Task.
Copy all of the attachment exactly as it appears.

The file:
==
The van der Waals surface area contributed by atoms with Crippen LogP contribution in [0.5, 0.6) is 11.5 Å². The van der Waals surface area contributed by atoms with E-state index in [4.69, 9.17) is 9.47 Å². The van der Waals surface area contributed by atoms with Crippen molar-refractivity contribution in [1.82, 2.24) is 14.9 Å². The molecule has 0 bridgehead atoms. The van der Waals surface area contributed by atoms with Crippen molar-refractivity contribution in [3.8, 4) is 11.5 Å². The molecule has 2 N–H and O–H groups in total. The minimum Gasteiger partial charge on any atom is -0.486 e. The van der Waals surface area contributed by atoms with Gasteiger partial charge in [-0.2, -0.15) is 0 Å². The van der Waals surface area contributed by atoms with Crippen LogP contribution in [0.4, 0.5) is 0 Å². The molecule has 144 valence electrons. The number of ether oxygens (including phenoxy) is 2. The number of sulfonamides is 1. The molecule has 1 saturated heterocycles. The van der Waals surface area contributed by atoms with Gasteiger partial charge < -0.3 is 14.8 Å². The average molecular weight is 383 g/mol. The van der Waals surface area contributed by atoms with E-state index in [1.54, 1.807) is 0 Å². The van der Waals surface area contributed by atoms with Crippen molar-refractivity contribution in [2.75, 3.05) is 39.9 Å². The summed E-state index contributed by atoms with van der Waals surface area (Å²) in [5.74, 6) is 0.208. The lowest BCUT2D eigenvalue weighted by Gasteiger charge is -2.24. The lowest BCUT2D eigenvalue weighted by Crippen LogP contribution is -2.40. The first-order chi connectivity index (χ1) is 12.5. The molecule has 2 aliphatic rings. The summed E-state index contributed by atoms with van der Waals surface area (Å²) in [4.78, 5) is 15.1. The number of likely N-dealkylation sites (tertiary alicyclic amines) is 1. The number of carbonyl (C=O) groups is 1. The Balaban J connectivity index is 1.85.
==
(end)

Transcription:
The van der Waals surface area contributed by atoms with Crippen LogP contribution in [0.5, 0.6) is 11.5 Å². The van der Waals surface area contributed by atoms with E-state index in [4.69, 9.17) is 9.47 Å². The van der Waals surface area contributed by atoms with Crippen molar-refractivity contribution in [1.82, 2.24) is 14.9 Å². The molecule has 0 bridgehead atoms. The van der Waals surface area contributed by atoms with Crippen molar-refractivity contribution in [3.8, 4) is 11.5 Å². The molecule has 2 N–H and O–H groups in total. The minimum Gasteiger partial charge on any atom is -0.486 e. The van der Waals surface area contributed by atoms with Gasteiger partial charge in [-0.2, -0.15) is 0 Å². The van der Waals surface area contributed by atoms with Crippen LogP contribution in [0.4, 0.5) is 0 Å². The molecule has 144 valence electrons. The number of ether oxygens (including phenoxy) is 2. The number of sulfonamides is 1. The molecule has 1 saturated heterocycles. The van der Waals surface area contributed by atoms with Gasteiger partial charge < -0.3 is 14.8 Å². The average molecular weight is 383 g/mol. The van der Waals surface area contributed by atoms with E-state index in [1.54, 1.807) is 0 Å². The van der Waals surface area contributed by atoms with Crippen molar-refractivity contribution in [2.75, 3.05) is 39.9 Å². The summed E-state index contributed by atoms with van der Waals surface area (Å²) in [5.74, 6) is 0.208. The lowest BCUT2D eigenvalue weighted by Gasteiger charge is -2.24. The lowest BCUT2D eigenvalue weighted by Crippen LogP contribution is -2.40. The first-order chi connectivity index (χ1) is 12.5. The molecule has 2 aliphatic rings. The summed E-state index contributed by atoms with van der Waals surface area (Å²) in [4.78, 5) is 15.1. The number of likely N-dealkylation sites (tertiary alicyclic amines) is 1. The number of carbonyl (C=O) groups is 1. The Balaban J connectivity index is 1.85.